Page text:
April 10, 2017 - Comments Off on Cyber Harassment: How Real is it for A Survivor’s Mental Health?
Most of the times, online harassment is dismissed because it doesn’t happen in the physical space, in the “real” world. But what we fail to understand is that digital or cyber space is a part of the real world now and there are no boundaries anymore. It is commonly believed in Pakistan that physical harassment has a long term effect on a person’s mental health but the far reaching effect of online harassment has not been evaluated yet.
Where cyberspace and social media, the virtual world, is a wonderful place to connect with people, sharing updates and pictures online, it also makes it easier for perpetrators to access people and harass them. Anything happening in the digital world materializes in the physical world as well, and is as ‘real’ as our physical surroundings. Thus, threat, abuse, blackmail or harassment in the digital world has the potential of having a debilitating impact on individuals.
The problem with digital harassment is that it never goes away. Pictures, people’s comments never go away. The controversies never go away. In the physical space, there is a chance of outgrowing or getting away from the harasser but with online harassment, this isn’t the case. The only option people are left with is to withdraw from social space or be anonymous - without identity.
Unfortunately, while the impact of physical harassment is documented but the effect of online harassment has not been looked into in Pakistan. Ironically, Pakistan, according to World Bank Statistics, is one of the countries with highest growth rate in internet users in SAARC region but with least work done on the impact and effects of online bullying and harassment.
Since it’s impossible to completely leave digital spaces, even if you change your identity, your previous posts and pictures will always be out there.This inability to escape, and not knowing whom to contact for help when being cyber stalked or harassed, distresses the victim.
In the beginning, this distress manifests as denial when the threat is not perceived as imminent or troublesome. This changes into confusion and self doubt when the threat materializes but is still difficult to believe that it is happening to them. Subsequently, self-blame along with guilt and frustration emerges, where victims start blaming themselves for its occurrence because they think they responded back to a meaningless text or talked to a certain person or willingly became friends with a stranger.
Even more troubling, when it comes to seeking support, oftentimes friends and family members they reach out to reinforce their thinking that they did, in fact, bring it upon themselves. The constant guilt causes depression and anxiety. They face difficulty concentrating and attending to things at home /school/workplace. Constant rumination increases distress and symptoms of depression that lead to isolation, withdrawal, self-harm and in some cases suicidal ideation.
The sense of being trapped, having brought this upon themselves, is particularly acute in the case of women. Sometimes, the perceived shame brought onto the family forces them to contemplate suicide, believing that this would end the problem, yet the problem persists. Or at times their families chose death for them as was the case with Qandeel Baloch who was harassed, victimized and murdered. She was not the only one who suffered from online harassment that presented itself in her physical world and killed her, there are many just like her suffering in silence or committing suicide because no help is available to them. Same perpetrators, different victims and this cycle continues.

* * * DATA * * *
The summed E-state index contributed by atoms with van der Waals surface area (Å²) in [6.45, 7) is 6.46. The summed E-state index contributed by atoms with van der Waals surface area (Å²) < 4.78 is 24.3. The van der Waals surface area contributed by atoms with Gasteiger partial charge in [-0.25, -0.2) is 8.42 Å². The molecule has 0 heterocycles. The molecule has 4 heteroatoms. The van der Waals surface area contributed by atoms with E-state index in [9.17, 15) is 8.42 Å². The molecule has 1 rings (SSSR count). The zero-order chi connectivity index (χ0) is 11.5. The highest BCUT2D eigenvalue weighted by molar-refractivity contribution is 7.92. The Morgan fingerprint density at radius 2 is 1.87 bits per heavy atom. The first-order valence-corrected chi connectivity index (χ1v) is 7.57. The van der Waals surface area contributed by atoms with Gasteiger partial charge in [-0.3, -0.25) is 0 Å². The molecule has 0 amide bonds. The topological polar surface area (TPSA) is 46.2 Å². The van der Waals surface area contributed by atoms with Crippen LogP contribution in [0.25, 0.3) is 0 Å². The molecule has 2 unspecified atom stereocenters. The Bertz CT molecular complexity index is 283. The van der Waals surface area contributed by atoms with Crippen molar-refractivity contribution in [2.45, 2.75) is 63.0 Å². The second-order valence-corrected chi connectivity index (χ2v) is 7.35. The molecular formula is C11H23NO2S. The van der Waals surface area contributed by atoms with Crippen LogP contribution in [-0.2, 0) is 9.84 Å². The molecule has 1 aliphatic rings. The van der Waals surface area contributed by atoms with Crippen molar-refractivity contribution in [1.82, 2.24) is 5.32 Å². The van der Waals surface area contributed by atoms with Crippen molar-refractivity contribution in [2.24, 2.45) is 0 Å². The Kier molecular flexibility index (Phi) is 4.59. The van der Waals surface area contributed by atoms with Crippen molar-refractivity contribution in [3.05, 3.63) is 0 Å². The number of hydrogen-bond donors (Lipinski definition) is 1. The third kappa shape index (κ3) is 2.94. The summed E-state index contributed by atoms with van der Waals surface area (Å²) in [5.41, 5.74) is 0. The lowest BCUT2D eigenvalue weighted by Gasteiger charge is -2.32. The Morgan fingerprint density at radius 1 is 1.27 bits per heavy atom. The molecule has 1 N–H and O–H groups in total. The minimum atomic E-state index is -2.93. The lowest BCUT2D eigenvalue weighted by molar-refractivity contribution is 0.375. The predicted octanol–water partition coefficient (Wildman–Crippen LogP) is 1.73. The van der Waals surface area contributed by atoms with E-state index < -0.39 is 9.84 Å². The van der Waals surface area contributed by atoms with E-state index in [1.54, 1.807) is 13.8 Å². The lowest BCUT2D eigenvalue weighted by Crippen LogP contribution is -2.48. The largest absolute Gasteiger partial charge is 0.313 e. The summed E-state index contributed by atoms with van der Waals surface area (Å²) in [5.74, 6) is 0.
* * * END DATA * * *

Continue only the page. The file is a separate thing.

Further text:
An all too familiar case is of Naila Rind, a girl who committed suicide after allegedly being blackmailed. But does one commit suicide on a whim? No, it takes a certain level of distress that forces one to believe that all the problems would end with their death, their family would be better off without them and this thinking incites them to commit suicide. Yet, many who choose to live with “soiled” reputation and constant guilt start to become insecure in their relationships and remain emotionally isolated. It becomes very difficult for them to open up or trust anyone in their later life.
The only way to counter this is by educating people that online harassment is real. The way forward is to educate and change mind-sets, that harassment against anyone, of either gender, community, religion, is unacceptable. With this awareness, it becomes pertinent that one does not blame and shame the victims of online harassment, and instead empathise and have a compassionate perspective towards those being harassed or bullied.
Thus, it is imperative to create safe support systems for people who are going through it to break that cycle of emotional and social isolation that puts victims at the brink of mental illness. In doing so, victims stand a better chance when it comes to countering harassment and fighting off perpetrators of harassment.
Digital Rights Foundation established Pakistan's first Cyber Harassment Helpline to help the victims and survivors of online harassment in seeking help and to ensure that they get the support they need in their ordeal. The helpline can be reached at the toll-free number 0800-39393 from Monday to Friday at 9 am to 5 pm. The helpline support staff can also be reached at firstname.lastname@example.org. The services of the helpline are free-of-cost and the queries are dealt in complete confidentiality.
Author: Jannat Fazal
Published by: DRF in Blog